But, my life spiraled when I came back to East Palo Alto at 27-years-old and was introduced to crack cocaine.  I became addicted and started selling drugs to make money to support my drug habit.  When I wasn’t on drugs I was depressed. 

I never thought to get any mental health treatment, I just took drugs to fix my problems and to feel better.

Whatever it took to get drugs – I did it.  Shoplifting became a daily routine and I became known as the “liquor lady”, as that’s what I stole and illegally sold to fund my drug habit.

Between the ages of 28 to 50, I was in and out of jail and prison 36 times. My grandmother eventually moved away from East Palo Alto down to Fresno so whenever I got out of jail, I had nowhere to go and was homeless.  I moved to Fresno to get clean but that was short-lived.

When I eventually returned to East Palo Alto from Fresno, I went to the BHRS mental health clinic where I was placed on medication.  The meds worked as long as I didn’t take drugs, but I couldn’t stay clean.  I was eventually referred to Telecare Full Service Partnership because I wasn’t compliant and needed more intensive treatment for both my mental health and substance use issues.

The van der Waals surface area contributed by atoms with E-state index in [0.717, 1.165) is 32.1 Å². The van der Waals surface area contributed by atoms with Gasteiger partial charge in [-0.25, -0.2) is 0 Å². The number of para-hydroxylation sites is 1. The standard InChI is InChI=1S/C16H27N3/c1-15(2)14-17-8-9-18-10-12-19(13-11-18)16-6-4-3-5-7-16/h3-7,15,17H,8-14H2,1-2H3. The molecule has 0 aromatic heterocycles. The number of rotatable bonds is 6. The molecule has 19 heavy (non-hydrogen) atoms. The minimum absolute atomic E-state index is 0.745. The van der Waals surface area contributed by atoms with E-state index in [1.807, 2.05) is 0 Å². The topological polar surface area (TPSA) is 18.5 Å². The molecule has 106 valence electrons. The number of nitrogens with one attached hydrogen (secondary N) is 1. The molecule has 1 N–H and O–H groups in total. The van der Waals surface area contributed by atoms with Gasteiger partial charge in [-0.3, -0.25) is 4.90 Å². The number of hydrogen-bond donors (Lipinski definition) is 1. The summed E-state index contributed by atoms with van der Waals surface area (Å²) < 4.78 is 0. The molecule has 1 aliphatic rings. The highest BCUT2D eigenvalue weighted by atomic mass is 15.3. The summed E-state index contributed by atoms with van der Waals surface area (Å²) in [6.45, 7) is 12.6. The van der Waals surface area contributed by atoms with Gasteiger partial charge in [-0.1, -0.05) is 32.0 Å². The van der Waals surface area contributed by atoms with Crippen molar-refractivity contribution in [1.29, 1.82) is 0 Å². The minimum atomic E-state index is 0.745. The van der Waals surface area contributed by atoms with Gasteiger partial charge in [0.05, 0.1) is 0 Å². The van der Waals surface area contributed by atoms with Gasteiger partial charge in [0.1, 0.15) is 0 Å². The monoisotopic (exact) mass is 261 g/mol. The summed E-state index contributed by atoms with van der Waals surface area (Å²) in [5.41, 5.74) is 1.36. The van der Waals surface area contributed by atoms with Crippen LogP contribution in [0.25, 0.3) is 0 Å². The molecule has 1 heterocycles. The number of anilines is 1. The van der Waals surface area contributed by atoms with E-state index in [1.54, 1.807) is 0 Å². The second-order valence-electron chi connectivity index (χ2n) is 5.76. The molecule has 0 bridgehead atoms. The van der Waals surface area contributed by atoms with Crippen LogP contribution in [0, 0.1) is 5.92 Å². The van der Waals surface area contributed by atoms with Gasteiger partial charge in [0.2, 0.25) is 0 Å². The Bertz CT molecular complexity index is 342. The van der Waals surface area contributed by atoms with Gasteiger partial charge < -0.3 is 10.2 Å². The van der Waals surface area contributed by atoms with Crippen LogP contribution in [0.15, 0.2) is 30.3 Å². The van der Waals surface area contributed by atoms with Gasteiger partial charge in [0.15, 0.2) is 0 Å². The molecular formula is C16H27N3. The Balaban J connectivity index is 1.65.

In 2012, I was arrested yet again and decided to enter the Pathways program. I didn’t take it seriously and saw it as a get-out-of-jail-free card.  I figured out how to manipulate the system and found ways to keep using. I was dealing with many demons, all of which I couldn’t control.  At the time, drugs seemed to be the answer, not medicine or therapy. 

During my last arrest in 2013, I found myself in jail with kids younger than my own. I despised them calling me “grandma” and “auntie”. By then, I was 51-years-old, homeless and tired. At that moment, I told myself,  “I am not going to do this anymore.”  With the help of Pathways, Telecare and HealthRight 360’s Women’s Recovery Association, I began to see that there was another way to live. The staff at these organizations believed in me when I didn’t believe in myself.  I learned how to take care of myself by allowing other people to help me and I started to figure out who I am.